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Learn Python: Formatting strings


Available in Python version 3.6 and above.
To avoid string concatenations, we can use f-string to 'inject' values within a string via variables.

Pre-pending an f before a string will cause the variable between {} to be evaluated.

# f-strings
year = 2020
print(f"The year is {year}")
print(f'The year is {year}')

question = f"Which year comes after {year}?"

Updating the variable after 'f-string' has been evaluated.

Since the f-string has been evaluated with the variable year set to 2020. Re-assigning it to a new value 9999 afterwards will not update the f-string automatically.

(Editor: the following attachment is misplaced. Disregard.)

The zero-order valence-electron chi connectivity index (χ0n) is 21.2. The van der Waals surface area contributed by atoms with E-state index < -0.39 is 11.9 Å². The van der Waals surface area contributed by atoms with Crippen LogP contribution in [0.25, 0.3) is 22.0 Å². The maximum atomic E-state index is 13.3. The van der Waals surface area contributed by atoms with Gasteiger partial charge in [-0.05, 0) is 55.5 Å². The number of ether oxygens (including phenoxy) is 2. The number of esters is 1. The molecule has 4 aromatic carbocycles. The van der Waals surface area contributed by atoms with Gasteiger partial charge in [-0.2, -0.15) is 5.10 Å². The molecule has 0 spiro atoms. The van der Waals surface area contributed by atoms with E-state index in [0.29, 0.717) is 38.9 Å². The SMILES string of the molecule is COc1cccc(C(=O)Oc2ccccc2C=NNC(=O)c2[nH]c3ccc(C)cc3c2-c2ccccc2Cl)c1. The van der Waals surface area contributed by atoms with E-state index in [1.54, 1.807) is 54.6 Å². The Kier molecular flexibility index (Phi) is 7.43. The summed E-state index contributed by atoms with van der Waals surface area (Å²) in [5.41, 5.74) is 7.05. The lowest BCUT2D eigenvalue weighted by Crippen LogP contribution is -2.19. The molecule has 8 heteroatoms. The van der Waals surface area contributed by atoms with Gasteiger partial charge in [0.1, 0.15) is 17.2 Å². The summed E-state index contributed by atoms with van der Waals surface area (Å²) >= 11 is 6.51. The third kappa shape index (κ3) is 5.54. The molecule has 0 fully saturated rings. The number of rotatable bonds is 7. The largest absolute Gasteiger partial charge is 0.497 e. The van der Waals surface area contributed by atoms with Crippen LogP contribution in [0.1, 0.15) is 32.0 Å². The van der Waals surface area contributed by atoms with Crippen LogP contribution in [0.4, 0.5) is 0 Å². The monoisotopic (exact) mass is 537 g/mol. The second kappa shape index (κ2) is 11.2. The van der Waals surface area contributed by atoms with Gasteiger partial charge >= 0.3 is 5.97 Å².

# f-strings
# Updating variable value after assignment.
year = 2020
message = f"The year is {year}."

year = 9999

Using string.format()

Another way of formatting a string is by using string.format().
Passing the variable name to format(name), will inject its value into the {} of the variable template.

name = 'Rishi'
template = 'How are you {}?'
fomatted_greeting = template.format(name)

name = 'Abee'
fomatted_greeting = template.format(name)

Using named variables

Using named variables makes the template more readable.

name1 = 'Rishi'
name2 = 'Abee'
template = 'How are you {x} {y}?'
fomatted_greeting = template.format(x=name1, y=name2)

f-strings v/s string.format()

f-strings is very common in Python.
But if you have a template and you want to re-use it, string.format() comes in very handy.

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